Futaba Hybrid HUD 650Futaba’s hybrid HUD display has a green luminance of 19,000 nits and a red luminance of 900 nits.
(Photo: Ken Werner)

A small fixed-drive automotive grade OLED display generated 500 cd/m², while a reconfigurable version generated 300 cd/m², said Hatfield, both measurements taken after the circular polarizer. Hatfield said OLEDs are still more expensive than VFDs. When the cost becomes comparable, Futaba will begin the transition to an entirely OLED line-up.

AUO’s 25-inch instrument-cluster display is curved and has a beveled corner. (Photo: Ken Werner)

AUO showed a nice-looking 12.3-inch instrument-cluster display with direct local dimming, 1920 x 720 pixels, 700 cd/m² luminance, 70% NTSC color gamut, and greater than 10,000:1 dynamic contrast ratio. There was also a 25-inch curved instrument-cluster display with less than 2-percent reflectivity and a “free form.” That was a bit of an exageration. The display had a gentle bevel on the upper right corner. Nonetheless, it’s a display I would be happy to have in my next car.

Dexerials had a poster describing its RG and G phosphor sheets, RG for use with blue LEDs and G for use with magenta LEDs. The phosphor sheets are used, much as a Quantum Dot Enhancement Sheet (QDEF) is, to expand the color gamut of an LCD display. Unfortunately, the Dexerials booth personnel were knowledgeable about anti-reflection filmes and thermal conductive sheets, not phosphor sheets.

Kyocera Automotive Division was showing instrument cluster displays and bright displays for HUDs. Kazuaki Ohara said they can increase transmissivity up to 10% on the HUD displays without compromising gamut or contrast. After that, the customer can decide on trade-off. Product manager Shinji Onishi wanted to explain the company’s Haptivity brand. They want to suggest real haptics, Onishi said, which are very important for automotive. The technology can provide various kinds of haptic feedback, including click touch, multiple-step touch, and the sense of touching the boundaries of a physical button. An initial application will probably be big center-stack displays, which otherwise require not only a long reach but also a distracting look away from the road. Another initial application will be the steering wheel, which now contains many buttons on the back of the wheel in addition to the front.

LumineqPilkington650An automotive HUD doesn’t have to be a projection display. Here, a Lumineq TFEL display is sandwiched between layers of Pilkington glass. (Photo: Ken Werner)

Lumineq Displays was showing a variety of TFEL automotive displays. Pilkington has laminated its display between two layers of windshield for a non-projection HUD (as we saw at Embedded World). Pilkington has significant interest from OEMs, said Scott Vahlsing, and they expect to see the product in vehicles in two to three years. The display produces 1500 cd/m² maximum, which is enough for easy visibility under most conditions. The approach is more compact than a projector, is more resistant to vibration, and does not have alignment and eye-position issues. There is also interest in using a panel sticking up from the dash in front of windshield.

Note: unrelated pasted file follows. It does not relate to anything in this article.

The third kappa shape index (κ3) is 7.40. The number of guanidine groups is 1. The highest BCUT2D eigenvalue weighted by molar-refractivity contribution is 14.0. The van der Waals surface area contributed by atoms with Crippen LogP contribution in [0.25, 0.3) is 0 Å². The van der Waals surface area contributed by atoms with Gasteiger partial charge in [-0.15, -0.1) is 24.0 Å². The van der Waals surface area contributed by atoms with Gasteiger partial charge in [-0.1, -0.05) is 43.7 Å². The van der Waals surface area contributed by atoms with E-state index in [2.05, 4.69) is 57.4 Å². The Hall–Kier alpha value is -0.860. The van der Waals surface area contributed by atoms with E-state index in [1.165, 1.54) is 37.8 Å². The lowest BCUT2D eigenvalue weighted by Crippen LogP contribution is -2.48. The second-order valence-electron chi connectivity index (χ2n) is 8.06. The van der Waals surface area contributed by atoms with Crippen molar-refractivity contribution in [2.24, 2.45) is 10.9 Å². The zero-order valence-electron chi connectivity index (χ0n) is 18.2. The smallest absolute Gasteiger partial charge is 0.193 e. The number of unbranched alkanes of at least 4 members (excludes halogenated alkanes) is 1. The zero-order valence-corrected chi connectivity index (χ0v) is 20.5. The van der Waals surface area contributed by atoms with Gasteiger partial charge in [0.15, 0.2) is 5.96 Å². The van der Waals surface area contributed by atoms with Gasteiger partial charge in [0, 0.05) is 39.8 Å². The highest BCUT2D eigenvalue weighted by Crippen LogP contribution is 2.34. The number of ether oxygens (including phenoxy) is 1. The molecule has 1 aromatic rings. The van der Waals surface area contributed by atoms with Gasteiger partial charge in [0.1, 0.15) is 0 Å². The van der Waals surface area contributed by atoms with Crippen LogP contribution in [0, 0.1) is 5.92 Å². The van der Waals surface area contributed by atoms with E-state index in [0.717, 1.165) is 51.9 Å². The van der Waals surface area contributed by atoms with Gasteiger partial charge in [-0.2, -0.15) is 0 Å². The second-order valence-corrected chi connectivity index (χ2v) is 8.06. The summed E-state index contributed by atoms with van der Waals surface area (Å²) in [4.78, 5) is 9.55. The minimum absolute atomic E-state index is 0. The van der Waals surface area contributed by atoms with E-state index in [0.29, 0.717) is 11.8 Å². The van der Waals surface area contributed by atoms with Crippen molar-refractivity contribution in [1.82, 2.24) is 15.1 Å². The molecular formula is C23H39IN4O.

Apollo was featuring silicone optical bonding technology. The company is developmental in the U.S. Have some product progress at the father company in Germany.

20160928 105154 650By detecting both pupil position and head orientation, REAL D’s Multiview head-tracking system can determine when a driver is dozing or when his or her eyes are gazing away from the road. (Photo. Ken Werner)

RealD was showing its Multiview head tracking for HUD. OEMs interested, said Terry Norton. There is a need for more controlled light in vehicles, which their technology helps implement. The technology can also identify head angle and gaze direction, which can help identify a dozing or inattentive driver.

3M was showing its new anti-sparkle film, which is described in the accompanying article on the technical conference.

20160928 105949 650Global Lighting Technology was proud of the circular lightguide that produces bright and even illumination in an aftermarket charging port for the Chevrolet Volt. (Photos: Ken Werner)

Lightguide maker, Global Lighting Technology, was showing a variety of automotive products and concepts, including a backlight for for a full display automotive mirror that produces more than 150,000 cd/m² with greater than 88% uniformity and has a 300º field of view. First application was on the 2016 Cadillac CT6. The company also showed its round lightguide for an aftermarket charging port surround for the Chevrolet Volt. Brett Shriver was proud of the the bright, even illumination obtained from two LEDs.

Dow Corning showed a wide variety of silicone components. The company is not a parts maker, but they are making the components now to help them sell the silicone material. The parts were very precise, and some contained extremely fine patterns. A Dow Corning rep said that silicone can take any pattern, including nanopatterns, that you can impose on the mold.

Japan Display Inc. (JDI) had a demonstation of its 10.2-inch Pixel Eyes in-cell proximity-sensing projected touch display. Sales Director Steve Vrablik said JDI has 20% of the automotive display market.

JDI Pixel Eyes Demo650 Japan Display Inc. showed this demo of its Pixel Eyes projective capacitance touch screen, which is tracking the location of my finger as it hovers over the panel. (Photo: Ken Werner)